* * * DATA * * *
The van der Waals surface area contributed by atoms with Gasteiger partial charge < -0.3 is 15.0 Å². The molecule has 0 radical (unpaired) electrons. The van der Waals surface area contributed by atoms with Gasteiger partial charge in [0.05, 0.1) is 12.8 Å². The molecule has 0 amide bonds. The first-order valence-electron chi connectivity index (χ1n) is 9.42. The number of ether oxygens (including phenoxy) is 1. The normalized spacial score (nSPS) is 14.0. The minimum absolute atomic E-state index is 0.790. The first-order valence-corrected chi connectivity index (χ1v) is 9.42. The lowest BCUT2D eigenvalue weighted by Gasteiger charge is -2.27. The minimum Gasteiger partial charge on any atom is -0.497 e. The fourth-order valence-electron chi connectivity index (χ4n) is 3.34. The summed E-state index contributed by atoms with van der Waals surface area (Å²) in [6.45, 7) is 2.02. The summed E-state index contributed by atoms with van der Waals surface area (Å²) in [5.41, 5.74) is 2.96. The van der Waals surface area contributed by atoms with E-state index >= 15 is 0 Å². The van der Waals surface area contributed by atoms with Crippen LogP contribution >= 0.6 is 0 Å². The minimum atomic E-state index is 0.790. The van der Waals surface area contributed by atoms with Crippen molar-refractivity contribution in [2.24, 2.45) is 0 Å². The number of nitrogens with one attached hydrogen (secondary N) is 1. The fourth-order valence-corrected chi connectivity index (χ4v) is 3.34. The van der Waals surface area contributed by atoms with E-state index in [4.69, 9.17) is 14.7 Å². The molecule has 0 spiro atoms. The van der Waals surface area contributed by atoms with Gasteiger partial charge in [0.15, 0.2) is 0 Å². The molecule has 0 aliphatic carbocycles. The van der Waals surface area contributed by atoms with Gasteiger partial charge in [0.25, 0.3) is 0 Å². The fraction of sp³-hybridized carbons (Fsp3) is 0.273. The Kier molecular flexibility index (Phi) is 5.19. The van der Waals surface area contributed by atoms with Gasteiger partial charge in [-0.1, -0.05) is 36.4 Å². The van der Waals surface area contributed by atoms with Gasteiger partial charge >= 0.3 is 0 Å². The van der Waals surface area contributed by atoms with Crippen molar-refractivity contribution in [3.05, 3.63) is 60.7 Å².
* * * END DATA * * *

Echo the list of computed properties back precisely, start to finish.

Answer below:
The van der Waals surface area contributed by atoms with Gasteiger partial charge < -0.3 is 15.0 Å². The molecule has 0 radical (unpaired) electrons. The van der Waals surface area contributed by atoms with Gasteiger partial charge in [0.05, 0.1) is 12.8 Å². The molecule has 0 amide bonds. The first-order valence-electron chi connectivity index (χ1n) is 9.42. The number of ether oxygens (including phenoxy) is 1. The normalized spacial score (nSPS) is 14.0. The minimum absolute atomic E-state index is 0.790. The first-order valence-corrected chi connectivity index (χ1v) is 9.42. The lowest BCUT2D eigenvalue weighted by Gasteiger charge is -2.27. The minimum Gasteiger partial charge on any atom is -0.497 e. The fourth-order valence-electron chi connectivity index (χ4n) is 3.34. The summed E-state index contributed by atoms with van der Waals surface area (Å²) in [6.45, 7) is 2.02. The summed E-state index contributed by atoms with van der Waals surface area (Å²) in [5.41, 5.74) is 2.96. The van der Waals surface area contributed by atoms with E-state index >= 15 is 0 Å². The van der Waals surface area contributed by atoms with Crippen LogP contribution >= 0.6 is 0 Å². The minimum atomic E-state index is 0.790. The van der Waals surface area contributed by atoms with Crippen molar-refractivity contribution in [2.24, 2.45) is 0 Å². The number of nitrogens with one attached hydrogen (secondary N) is 1. The fourth-order valence-corrected chi connectivity index (χ4v) is 3.34. The van der Waals surface area contributed by atoms with E-state index in [4.69, 9.17) is 14.7 Å². The molecule has 0 spiro atoms. The van der Waals surface area contributed by atoms with Gasteiger partial charge in [0.15, 0.2) is 0 Å². The molecule has 0 aliphatic carbocycles. The van der Waals surface area contributed by atoms with Gasteiger partial charge in [0.25, 0.3) is 0 Å². The fraction of sp³-hybridized carbons (Fsp3) is 0.273. The Kier molecular flexibility index (Phi) is 5.19. The van der Waals surface area contributed by atoms with Gasteiger partial charge in [-0.1, -0.05) is 36.4 Å². The van der Waals surface area contributed by atoms with Gasteiger partial charge >= 0.3 is 0 Å². The van der Waals surface area contributed by atoms with Crippen molar-refractivity contribution in [3.05, 3.63) is 60.7 Å².